Austin maps arcgis

Austin maps arcgis DEFAULT
Council District Map will help you identify your City Council district by typing in your address.

Council District Map

Identify your City Council district by typing in your address.

Jurisdictions Web Map helps to determine a location's jurisdiction by searching for an address or street name.

Jurisdictions Web Map

Determine a location's jurisdiction by searching for an address or street name.

Property Profile Map

Property Profile

Property Profile answers questions about specified properties and development regulations within the City. With Property Profile you can search for information, see aerial images including street views, create custom maps, download data, and run a report detailing information about a specified property.

Parks Web is an interactive map where you can find a park, trail or the nearest parks and recreation amenity/facility.

Parks Web

An interactive map where you can find a park, trail, or the nearest parks and recreation amenity/facility.

Zoning Profile Report will help to validate the zoning, zoning cases, zoning ordinances, zoning overlays, future land use and regulating plan information that is associated with a property.

Zoning Profile Report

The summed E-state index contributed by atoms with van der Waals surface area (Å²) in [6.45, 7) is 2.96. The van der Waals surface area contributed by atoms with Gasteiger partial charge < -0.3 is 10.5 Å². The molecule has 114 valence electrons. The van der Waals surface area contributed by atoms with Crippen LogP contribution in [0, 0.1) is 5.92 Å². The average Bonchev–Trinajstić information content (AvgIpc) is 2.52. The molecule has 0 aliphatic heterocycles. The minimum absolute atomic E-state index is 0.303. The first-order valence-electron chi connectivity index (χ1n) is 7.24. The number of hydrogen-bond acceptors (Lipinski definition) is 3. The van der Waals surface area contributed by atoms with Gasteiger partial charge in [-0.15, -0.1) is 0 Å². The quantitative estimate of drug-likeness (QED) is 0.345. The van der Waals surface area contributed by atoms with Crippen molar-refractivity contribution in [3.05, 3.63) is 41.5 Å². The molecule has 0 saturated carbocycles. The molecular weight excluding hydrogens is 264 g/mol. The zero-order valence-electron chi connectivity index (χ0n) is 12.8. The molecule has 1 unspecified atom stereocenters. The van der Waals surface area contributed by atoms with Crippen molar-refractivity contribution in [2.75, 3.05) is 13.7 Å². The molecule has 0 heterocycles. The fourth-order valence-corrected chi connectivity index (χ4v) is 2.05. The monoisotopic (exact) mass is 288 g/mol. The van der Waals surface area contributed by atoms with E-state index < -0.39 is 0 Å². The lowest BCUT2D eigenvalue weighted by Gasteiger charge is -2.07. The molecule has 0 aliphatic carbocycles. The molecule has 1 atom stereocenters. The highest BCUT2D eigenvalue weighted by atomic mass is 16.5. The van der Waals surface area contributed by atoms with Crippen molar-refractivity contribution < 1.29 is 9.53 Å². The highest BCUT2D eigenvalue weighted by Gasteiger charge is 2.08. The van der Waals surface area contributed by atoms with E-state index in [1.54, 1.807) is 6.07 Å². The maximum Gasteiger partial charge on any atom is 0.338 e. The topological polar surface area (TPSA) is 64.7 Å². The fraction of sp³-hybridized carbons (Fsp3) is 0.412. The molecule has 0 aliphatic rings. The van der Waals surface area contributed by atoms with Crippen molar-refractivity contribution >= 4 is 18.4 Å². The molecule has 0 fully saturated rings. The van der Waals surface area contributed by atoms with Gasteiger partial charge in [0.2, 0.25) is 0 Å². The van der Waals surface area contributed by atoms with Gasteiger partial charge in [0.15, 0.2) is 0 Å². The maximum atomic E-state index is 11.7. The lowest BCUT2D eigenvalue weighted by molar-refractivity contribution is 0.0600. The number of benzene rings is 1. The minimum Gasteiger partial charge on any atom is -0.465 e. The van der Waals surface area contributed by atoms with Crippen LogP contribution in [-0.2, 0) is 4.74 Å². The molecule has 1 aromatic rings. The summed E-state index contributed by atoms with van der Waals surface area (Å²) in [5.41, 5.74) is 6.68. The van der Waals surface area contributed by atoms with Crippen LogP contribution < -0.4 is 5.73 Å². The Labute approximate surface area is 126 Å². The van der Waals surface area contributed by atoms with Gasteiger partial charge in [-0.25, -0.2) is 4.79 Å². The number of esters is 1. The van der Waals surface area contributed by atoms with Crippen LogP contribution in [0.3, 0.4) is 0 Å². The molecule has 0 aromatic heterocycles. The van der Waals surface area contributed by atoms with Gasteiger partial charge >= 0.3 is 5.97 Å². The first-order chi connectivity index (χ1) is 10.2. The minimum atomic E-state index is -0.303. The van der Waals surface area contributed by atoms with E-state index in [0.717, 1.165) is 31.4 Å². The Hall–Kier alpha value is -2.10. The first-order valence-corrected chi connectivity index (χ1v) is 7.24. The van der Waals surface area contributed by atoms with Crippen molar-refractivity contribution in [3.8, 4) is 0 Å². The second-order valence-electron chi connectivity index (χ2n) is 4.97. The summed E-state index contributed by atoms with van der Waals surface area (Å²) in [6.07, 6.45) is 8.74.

Validate the Zoning, Zoning Cases, Zoning Ordinances, Zoning Overlays, Future Land Use & Regulating Plan information that is associated with a property.

AE Storm Center is a Customer Outage Portal. It shows location and severity of power outages across the city.

AE Storm Center

Customer Outage Portal. Shows location and severity of power outages across the city.

Downtown Map Viewer is a viewer with a default view of downtown and containing overlays and districts specific to downtown.

Downtown Map Viewer

Viewer with a default view of downtown and containing overlays and districts specific to downtown.

Watershed Web Map will help you find out which watershed you live in.

Watershed Web Map

Find out which watershed you live in.

Floodplain Buyout

Floodplain Buyouts

Flood Mitigation Buyout Map provides the status of flood mitigation buyout activities in the City of Austin.

Flood Pro helps by containing a variety of userful information about flooding in Austin.